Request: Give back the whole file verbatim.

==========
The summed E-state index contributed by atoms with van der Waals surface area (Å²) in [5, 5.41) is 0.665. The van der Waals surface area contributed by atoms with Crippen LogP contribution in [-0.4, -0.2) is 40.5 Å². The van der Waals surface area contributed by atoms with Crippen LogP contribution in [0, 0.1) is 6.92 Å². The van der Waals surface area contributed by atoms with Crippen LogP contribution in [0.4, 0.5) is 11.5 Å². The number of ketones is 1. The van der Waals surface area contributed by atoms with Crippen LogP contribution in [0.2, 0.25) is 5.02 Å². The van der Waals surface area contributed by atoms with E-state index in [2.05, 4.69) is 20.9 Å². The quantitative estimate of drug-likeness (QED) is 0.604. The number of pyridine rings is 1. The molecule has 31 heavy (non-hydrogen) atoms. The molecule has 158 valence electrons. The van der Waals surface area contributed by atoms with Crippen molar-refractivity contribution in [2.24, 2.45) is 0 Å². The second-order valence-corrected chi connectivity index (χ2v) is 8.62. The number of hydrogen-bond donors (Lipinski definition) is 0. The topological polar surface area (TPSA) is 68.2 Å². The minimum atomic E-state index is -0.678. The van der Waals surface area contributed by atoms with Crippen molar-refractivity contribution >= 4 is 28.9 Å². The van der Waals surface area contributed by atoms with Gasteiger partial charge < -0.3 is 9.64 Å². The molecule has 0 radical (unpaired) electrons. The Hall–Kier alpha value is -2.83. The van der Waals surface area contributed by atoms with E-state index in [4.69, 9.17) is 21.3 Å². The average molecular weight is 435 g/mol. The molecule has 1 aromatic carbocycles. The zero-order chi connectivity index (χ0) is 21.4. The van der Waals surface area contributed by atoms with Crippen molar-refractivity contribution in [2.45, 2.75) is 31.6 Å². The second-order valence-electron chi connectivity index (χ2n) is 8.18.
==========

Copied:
The summed E-state index contributed by atoms with van der Waals surface area (Å²) in [5, 5.41) is 0.665. The van der Waals surface area contributed by atoms with Crippen LogP contribution in [-0.4, -0.2) is 40.5 Å². The van der Waals surface area contributed by atoms with Crippen LogP contribution in [0, 0.1) is 6.92 Å². The van der Waals surface area contributed by atoms with Crippen LogP contribution in [0.4, 0.5) is 11.5 Å². The number of ketones is 1. The van der Waals surface area contributed by atoms with Crippen LogP contribution in [0.2, 0.25) is 5.02 Å². The van der Waals surface area contributed by atoms with E-state index in [2.05, 4.69) is 20.9 Å². The quantitative estimate of drug-likeness (QED) is 0.604. The number of pyridine rings is 1. The molecule has 31 heavy (non-hydrogen) atoms. The molecule has 158 valence electrons. The van der Waals surface area contributed by atoms with Crippen molar-refractivity contribution in [2.24, 2.45) is 0 Å². The second-order valence-corrected chi connectivity index (χ2v) is 8.62. The number of hydrogen-bond donors (Lipinski definition) is 0. The topological polar surface area (TPSA) is 68.2 Å². The minimum atomic E-state index is -0.678. The van der Waals surface area contributed by atoms with Crippen molar-refractivity contribution >= 4 is 28.9 Å². The van der Waals surface area contributed by atoms with Gasteiger partial charge < -0.3 is 9.64 Å². The molecule has 0 radical (unpaired) electrons. The Hall–Kier alpha value is -2.83. The van der Waals surface area contributed by atoms with E-state index in [4.69, 9.17) is 21.3 Å². The average molecular weight is 435 g/mol. The molecule has 1 aromatic carbocycles. The zero-order chi connectivity index (χ0) is 21.4. The van der Waals surface area contributed by atoms with Crippen molar-refractivity contribution in [2.45, 2.75) is 31.6 Å². The second-order valence-electron chi connectivity index (χ2n) is 8.18.